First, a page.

Privacy advocates concerned about the new full-body scanners being rolled out at airports nationwide now have an alternative: "touchy-feely" patdowns, reports the Boston Herald. Those who opt not to go through the scanners will be subject to a "front-of-the-hand, slide-down" body search, including around breast and genitals, from a TSA agent of the same sex. Are these new "enhanced patdowns" really necessary for air safety, or are they "an example of Big Brother run amok"?
The TSA is taking too many liberties: A grope or a peek — why are air travelers forced to make "a fool's choice between one form of privacy invasion and another"? asks Carl Unger in Smarter Travel. "A conspiracist may offer that it's all security theater," a way to remind both "innocent civilians and potential criminals" that the TSA is on the job. Whatever the rationale, it's not enough to justify usurping "our rights to privacy and decency."
"TSA experimenting with 'enhanced patdowns'"
Safety trumps privacy: Nobody wants to be patted down or subjected to a "virtual strip-search," says The Grand Rapids Press in an editorial, but "if we’re all safer as a result, those inconveniences are a small price to pay." The government needs to diligently guard against "unnecessary or frivolous invasions of privacy," but we should all be glad it's mindful that "Al-Qaida is lurking."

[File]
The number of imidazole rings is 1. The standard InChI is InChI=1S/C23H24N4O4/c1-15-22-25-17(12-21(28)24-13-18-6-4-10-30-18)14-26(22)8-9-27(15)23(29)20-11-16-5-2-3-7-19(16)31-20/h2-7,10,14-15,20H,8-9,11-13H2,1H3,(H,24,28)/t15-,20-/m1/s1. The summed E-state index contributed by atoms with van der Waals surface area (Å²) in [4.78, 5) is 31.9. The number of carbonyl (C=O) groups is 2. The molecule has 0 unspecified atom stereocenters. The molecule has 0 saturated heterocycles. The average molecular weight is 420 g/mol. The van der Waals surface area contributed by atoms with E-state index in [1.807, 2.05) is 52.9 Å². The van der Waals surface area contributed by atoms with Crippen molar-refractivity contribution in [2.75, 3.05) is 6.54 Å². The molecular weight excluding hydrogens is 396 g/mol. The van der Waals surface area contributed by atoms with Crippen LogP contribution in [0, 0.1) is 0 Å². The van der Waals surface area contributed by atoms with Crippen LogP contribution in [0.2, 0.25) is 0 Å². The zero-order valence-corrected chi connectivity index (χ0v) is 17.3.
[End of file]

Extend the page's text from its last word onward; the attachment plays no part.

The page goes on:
"New airport body scanners necessary tool in fight against terrorism"
The price isn't right: There's no such thing as risk-free air travel, says Aubrey Cohen in the Seattle Post-Intelligencer, and whatever bump in security we gain from labor-intensive patdowns and super-expensive scanners isn't worth the money. "Safety versus cost is always a trade off," and if we made that calculus rationally, "we'd worry a lot more about highway safety and less about prodding genitals."
"How personal should airport screeners get?"
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